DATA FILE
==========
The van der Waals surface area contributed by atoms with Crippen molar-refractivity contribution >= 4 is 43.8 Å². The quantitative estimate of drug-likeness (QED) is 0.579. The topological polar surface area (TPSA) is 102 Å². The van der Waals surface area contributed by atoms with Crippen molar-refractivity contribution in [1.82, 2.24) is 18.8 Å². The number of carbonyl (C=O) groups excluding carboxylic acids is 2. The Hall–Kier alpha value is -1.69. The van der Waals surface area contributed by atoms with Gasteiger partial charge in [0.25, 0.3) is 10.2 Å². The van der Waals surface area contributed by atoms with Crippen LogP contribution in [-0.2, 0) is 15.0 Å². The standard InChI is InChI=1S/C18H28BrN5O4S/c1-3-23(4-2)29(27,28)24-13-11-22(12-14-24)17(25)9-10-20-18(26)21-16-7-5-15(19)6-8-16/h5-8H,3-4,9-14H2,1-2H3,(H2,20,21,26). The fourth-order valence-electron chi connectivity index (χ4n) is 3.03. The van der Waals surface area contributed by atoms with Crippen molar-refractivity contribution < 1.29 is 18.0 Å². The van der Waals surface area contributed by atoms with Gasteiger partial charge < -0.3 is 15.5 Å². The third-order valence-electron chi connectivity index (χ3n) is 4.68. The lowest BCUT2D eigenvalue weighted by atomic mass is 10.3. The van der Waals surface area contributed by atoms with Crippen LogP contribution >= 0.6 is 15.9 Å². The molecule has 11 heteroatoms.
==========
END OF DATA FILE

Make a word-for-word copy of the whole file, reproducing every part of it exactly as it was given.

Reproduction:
The van der Waals surface area contributed by atoms with Crippen molar-refractivity contribution >= 4 is 43.8 Å². The quantitative estimate of drug-likeness (QED) is 0.579. The topological polar surface area (TPSA) is 102 Å². The van der Waals surface area contributed by atoms with Crippen molar-refractivity contribution in [1.82, 2.24) is 18.8 Å². The number of carbonyl (C=O) groups excluding carboxylic acids is 2. The Hall–Kier alpha value is -1.69. The van der Waals surface area contributed by atoms with Gasteiger partial charge in [0.25, 0.3) is 10.2 Å². The van der Waals surface area contributed by atoms with Crippen LogP contribution in [-0.2, 0) is 15.0 Å². The standard InChI is InChI=1S/C18H28BrN5O4S/c1-3-23(4-2)29(27,28)24-13-11-22(12-14-24)17(25)9-10-20-18(26)21-16-7-5-15(19)6-8-16/h5-8H,3-4,9-14H2,1-2H3,(H2,20,21,26). The fourth-order valence-electron chi connectivity index (χ4n) is 3.03. The van der Waals surface area contributed by atoms with Crippen molar-refractivity contribution < 1.29 is 18.0 Å². The van der Waals surface area contributed by atoms with Gasteiger partial charge < -0.3 is 15.5 Å². The third-order valence-electron chi connectivity index (χ3n) is 4.68. The lowest BCUT2D eigenvalue weighted by atomic mass is 10.3. The van der Waals surface area contributed by atoms with Crippen LogP contribution >= 0.6 is 15.9 Å². The molecule has 11 heteroatoms.